The DePaul Blue Demons are the original and in some ways the primary tenant in the Allstate Arena, but without that student presence, this will never truly be a college basketball arena.
Parking will cost you a whopping $13, far too much for the experience that you'll have inside. Students do have the option of taking a bus out to the arena, leaving about 90 minutes before tipoff from the Lincoln Park and near South loop campuses.
The arena is easily found and accessed from the I-90 expressway, and the traffic in and out for DePaul basketball is very easy to manage.
Inside the arena, concourses are wide and it is easy to find where you are going, although there are some irregularly shaped corners throughout the concourse. Recently, they have added some banners of great DePaul players who went on to play in the NBA including names like Rod Strickland, Mark Aguirre, Terry Cummings, Tyrone Corbin, Dave Corzine, Quentin Richardson, and of course George Mikan. A large banner is also present to give fans a brief history lesson on DePaul basketball over the years.
The good news is that there are plenty of good seats available. Unfortunately DePaul chooses to utilize Ticketmaster for their ticket sales operations, adding to the total cost of attending a game. Tickets on the end of the arena in the upper deck are only $11, but other tickets go for $22 for lower end seats, and $37 for one of the better lower seats within the middle of the floor. Students get free tickets as long as they are willing to endure the Chicago traffic on the bus ride to Rosemont.
Concessions are overpriced and parking is overpriced. When you don't end up with that electric atmosphere that you hope for at a college basketball game, then you are left feeling less than satisfied with the overall experience.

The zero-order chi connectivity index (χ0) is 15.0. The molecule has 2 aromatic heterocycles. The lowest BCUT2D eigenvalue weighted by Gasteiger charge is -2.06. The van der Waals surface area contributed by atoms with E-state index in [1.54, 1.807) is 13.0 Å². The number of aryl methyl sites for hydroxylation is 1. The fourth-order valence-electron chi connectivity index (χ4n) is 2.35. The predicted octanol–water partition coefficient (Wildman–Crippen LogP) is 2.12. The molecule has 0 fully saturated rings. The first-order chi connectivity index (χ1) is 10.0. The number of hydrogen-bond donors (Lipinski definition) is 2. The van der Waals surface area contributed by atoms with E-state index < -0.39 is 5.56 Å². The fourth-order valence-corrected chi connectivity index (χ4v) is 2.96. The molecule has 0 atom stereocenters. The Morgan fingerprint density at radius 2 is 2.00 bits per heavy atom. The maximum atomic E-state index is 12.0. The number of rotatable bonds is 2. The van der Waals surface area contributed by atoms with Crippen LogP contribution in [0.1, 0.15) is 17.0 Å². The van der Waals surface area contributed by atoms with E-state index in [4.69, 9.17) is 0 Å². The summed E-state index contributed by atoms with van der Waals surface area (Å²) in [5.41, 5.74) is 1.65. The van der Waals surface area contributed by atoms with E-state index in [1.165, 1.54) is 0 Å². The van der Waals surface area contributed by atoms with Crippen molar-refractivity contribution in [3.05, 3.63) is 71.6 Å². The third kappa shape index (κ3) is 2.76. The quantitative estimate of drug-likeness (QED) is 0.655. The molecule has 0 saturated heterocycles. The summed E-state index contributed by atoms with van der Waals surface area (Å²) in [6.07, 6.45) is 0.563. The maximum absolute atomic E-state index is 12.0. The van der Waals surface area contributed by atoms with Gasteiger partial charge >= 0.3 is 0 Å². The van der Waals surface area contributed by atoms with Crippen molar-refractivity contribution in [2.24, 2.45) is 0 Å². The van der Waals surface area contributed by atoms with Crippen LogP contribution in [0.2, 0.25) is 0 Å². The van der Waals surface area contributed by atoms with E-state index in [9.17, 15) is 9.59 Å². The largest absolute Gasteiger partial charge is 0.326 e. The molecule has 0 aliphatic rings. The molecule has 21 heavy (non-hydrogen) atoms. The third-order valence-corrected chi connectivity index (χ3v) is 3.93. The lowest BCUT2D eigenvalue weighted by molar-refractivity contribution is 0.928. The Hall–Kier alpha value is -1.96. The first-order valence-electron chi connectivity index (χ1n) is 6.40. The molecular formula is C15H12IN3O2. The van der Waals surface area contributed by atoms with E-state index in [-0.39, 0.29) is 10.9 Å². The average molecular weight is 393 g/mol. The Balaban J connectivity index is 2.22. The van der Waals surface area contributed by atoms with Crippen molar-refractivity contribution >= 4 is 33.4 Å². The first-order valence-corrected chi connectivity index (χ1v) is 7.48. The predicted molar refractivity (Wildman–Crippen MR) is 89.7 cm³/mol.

One extra point for the efforts that have been made to provide some DePaul branding throughout the concourse, thus making this actually feel like the home of Blue Demon basketball, and also recognizing the history of this program. The Final Four banner (1943) and retired numbers hanging in the corner (Mark Aguirre #24, George Mikan #99, and Coach Ray Meyer) also attempt to remind spectators of the history.
Another extra point for the cheerleaders, which number more than 20 strong. It's too bad that they outnumber the students in which they are trying to lead in cheer.
Chicago loves its sports and it should be a place where basketball can thrive. Until DePaul makes the decision to inhabit a venue more connected to the city and its campus, the chances of returning to relevance is slim. More importantly, providing an exciting live sports experience for fans seems to be impossible.
The Allstate Arena is the prototype "Multi-use" facility. Currently it is the home to the DePaul Blue Demon men's basketball team, as well as the WNBA Chicago Sky, AHL Chicago Wolves, and Arena Football League Chicago Rush. Beyond that, the venue has hosted numerous concerts and other events since its' opening in 1980.
While it can be described as flexible due to its wide range of hosting abilities, it can also be described as somewhat stale, lacking a clear personality. My biggest complaint though is not that it's a multi-use facility, but that it lacks any real student presence. Located in the northern Chicago suburb of Rosemont, the Allstate Arena feels like an extension to an airport or shopping mall, not a highly energized college environment.
The University opened McGrath Arena in 2000 on the DePaul Lincoln Park campus, but unfortunately it only seats 3,000 fans so it is unsuitable for Big East basketball (it is however a great venue to see women's basketball).
Until DePaul finds a more interesting home, it is difficult to imagine a time when DePaul basketball returns to the glory it saw under Ray Meyer. If you have some time to kill before a flight at O'Hare, or are stuck in a hotel for a conference or convention, then you may want to go to a DePaul basketball game, but I wouldn't recommend going out of your way.